Author: Sarthak Bhalerao
Table of Contents
- What is an Implied Contract?
- Characteristics of Implied Contract
- Example (Implied in Law)
- Example (Implied in fact)
What is an Implied Contract?
An implied Contract is a non-verbal and unwritten contract that exists based on the behaviour of the parties involved or on a set of circumstances. Implied contracts are rare as compared to express contracts. Express contracts are formal written agreements that may also be in the form of an oral agreement. Most contracts are for some exchange benefits, with one party receiving goods or services and the other party receiving payment for the goods and services. Implied contracts are often based on prior contracts between the parties involved.
Characteristics of Implied Contracts
In implied contracts, there is no exchange of words – either orally or written – that specify the agreement. It can be reasonably inferred from the parties’ behaviour or surrounding circumstances that the parties have a tacit understanding of having formed an agreement. For example, when one party accepts some benefit from another party, knowing that the providing party expects to be paid for the provided benefit. Implied contracts are just as legally binding and enforceable as express contracts. However, enforcement of implied contracts is sometimes difficult since the contract’s specific terms have not been expressed.
Example (Implied in Law)
The basic reasoning that supports the legal enforcement of implied contracts stems from the fundamental principle of fairness – the belief that no party should receive benefits from another party without the providing party being justly compensated.
There are two specific types of implied contracts. The first is termed a known implied-in-law. Such contracts are based primarily on a set of circumstances rather than on the behaviour of all the involved parties. The court recognizes an implied contract in situations where one party might otherwise be unjustly enriched at the expense of the other party. A key characteristic of such contracts is that a contract may be recognized to exist even though neither party had the intention to enter into an agreement.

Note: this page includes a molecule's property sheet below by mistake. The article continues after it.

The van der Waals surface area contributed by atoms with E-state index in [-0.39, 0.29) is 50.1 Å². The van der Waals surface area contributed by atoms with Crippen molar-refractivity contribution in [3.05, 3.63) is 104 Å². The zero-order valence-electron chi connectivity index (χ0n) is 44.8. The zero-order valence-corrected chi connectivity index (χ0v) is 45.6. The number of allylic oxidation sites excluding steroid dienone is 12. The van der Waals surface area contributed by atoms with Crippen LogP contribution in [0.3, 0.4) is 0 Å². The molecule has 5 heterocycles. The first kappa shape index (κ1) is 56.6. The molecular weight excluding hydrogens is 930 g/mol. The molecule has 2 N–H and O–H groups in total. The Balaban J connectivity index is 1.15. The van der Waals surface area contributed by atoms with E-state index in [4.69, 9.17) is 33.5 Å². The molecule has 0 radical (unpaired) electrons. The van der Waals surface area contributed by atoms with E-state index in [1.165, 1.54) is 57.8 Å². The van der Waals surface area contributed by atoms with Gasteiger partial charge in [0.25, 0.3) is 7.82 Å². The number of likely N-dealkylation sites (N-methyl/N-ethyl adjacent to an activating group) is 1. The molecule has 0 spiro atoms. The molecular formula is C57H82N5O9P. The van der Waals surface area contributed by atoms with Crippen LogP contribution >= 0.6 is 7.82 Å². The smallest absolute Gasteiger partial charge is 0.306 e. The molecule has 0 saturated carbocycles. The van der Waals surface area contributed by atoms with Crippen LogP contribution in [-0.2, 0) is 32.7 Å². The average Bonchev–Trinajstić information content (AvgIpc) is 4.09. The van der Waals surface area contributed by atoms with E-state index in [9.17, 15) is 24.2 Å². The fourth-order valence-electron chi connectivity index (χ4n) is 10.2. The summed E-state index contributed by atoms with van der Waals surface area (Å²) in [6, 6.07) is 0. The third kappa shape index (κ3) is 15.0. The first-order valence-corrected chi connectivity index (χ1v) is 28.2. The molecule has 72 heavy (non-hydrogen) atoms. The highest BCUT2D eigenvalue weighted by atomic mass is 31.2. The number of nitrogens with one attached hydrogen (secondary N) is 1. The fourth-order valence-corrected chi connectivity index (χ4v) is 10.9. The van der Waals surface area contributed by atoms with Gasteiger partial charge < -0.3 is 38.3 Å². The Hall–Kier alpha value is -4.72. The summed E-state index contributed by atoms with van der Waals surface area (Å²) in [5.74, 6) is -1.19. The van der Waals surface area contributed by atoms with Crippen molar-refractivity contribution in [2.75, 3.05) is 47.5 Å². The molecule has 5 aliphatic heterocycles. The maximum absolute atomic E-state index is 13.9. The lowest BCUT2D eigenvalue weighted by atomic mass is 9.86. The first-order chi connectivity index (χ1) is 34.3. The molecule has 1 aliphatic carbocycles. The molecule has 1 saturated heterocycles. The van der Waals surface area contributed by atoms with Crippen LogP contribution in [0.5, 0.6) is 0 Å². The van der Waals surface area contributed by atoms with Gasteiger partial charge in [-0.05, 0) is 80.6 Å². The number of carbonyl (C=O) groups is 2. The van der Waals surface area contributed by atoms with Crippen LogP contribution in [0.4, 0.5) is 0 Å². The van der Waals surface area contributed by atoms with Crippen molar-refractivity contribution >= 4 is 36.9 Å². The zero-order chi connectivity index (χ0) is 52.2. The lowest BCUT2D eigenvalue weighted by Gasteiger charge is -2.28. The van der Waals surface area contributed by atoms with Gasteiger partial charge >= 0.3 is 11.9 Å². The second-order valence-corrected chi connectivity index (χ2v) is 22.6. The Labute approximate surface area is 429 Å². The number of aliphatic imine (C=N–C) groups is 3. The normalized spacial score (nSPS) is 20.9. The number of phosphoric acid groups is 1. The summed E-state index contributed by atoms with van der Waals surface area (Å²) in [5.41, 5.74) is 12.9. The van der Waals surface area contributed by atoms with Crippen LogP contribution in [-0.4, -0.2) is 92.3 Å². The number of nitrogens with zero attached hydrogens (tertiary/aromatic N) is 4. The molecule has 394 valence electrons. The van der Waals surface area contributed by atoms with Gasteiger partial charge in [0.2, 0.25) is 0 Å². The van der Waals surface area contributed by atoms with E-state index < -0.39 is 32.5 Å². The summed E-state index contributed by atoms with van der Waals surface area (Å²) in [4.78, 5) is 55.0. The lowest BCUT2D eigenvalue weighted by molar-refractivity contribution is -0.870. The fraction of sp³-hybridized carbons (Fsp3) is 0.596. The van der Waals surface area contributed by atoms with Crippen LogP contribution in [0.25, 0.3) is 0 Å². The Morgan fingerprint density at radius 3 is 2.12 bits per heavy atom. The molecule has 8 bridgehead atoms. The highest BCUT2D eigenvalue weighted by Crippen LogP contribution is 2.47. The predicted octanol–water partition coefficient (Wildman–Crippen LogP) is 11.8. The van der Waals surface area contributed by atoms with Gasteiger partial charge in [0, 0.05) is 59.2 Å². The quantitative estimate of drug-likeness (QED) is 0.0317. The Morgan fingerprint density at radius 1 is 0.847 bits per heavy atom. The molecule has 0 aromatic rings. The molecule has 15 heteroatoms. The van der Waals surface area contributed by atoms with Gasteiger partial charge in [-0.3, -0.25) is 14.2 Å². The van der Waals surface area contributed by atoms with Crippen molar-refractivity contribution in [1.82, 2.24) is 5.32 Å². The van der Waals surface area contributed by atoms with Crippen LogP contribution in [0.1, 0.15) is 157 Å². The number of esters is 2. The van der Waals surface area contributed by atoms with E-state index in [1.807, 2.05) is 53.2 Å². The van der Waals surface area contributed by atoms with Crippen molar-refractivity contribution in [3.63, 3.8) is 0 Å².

The following scenario is an example of an implied-in-law contract. Ben, who is a doctor, happens to be walking by a neighbour’s house and sees the neighbour suddenly collapse on his front porch. Ben rushes to his neighbour’s aid, determines that he has suffered a stroke, and provides medical treatment to the neighbour until emergency services personnel arrive. Later on, Ben submits a bill for his medical services to the neighbour. A court will typically recognize an implied-in-law contract to exist between Ben and his neighbour simply because the basic principle of fairness decrees that Ben should receive just compensation for the professional services he provided, even though the neighbour did not request the services nor, at the time, possess any intention of paying Ben.
Example ( Implied in Fact)
The other type of implied contract is a contract implied in fact. This type of implied contract is usually inferred from the respective parties’ behaviour that suggests that they each have a tacit understanding of having made an agreement that involves obligations on both sides. Implied-in-fact contracts have the same characteristics as express contracts. There is an offer by one party and acceptance by the other party, some form of consideration exists, and both parties intend to enter into an agreement. The difference is that the terms of an implied-in-fact contract are inferred from the parties’ actions rather than being spelt out orally or in writing.
Implied-in-fact contracts are often based on previous agreements. For example, Company A has, several times in the past, ordered supplies from Company B, expressly agreeing to pay the current market price for the supplies. Then, one day, Company A’s owner orders the same supplies, but there is no specific inquiry about or discussion of price. An implied-in-fact contract to pay the current market price in return for the supplies will be recognized to exist based on the prior agreements between the two parties. An implied-in-fact contract exists based on the behaviour of the respective parties when, for example, one party enters a hair salon, sits down in a chair, and asks for a haircut, which the other party then provides. By asking for the haircut, the first party has implicitly agreed to pay for the haircut. By beginning to cut the hair, the second party has implicitly agreed to provide that service in exchange for monetary compensation.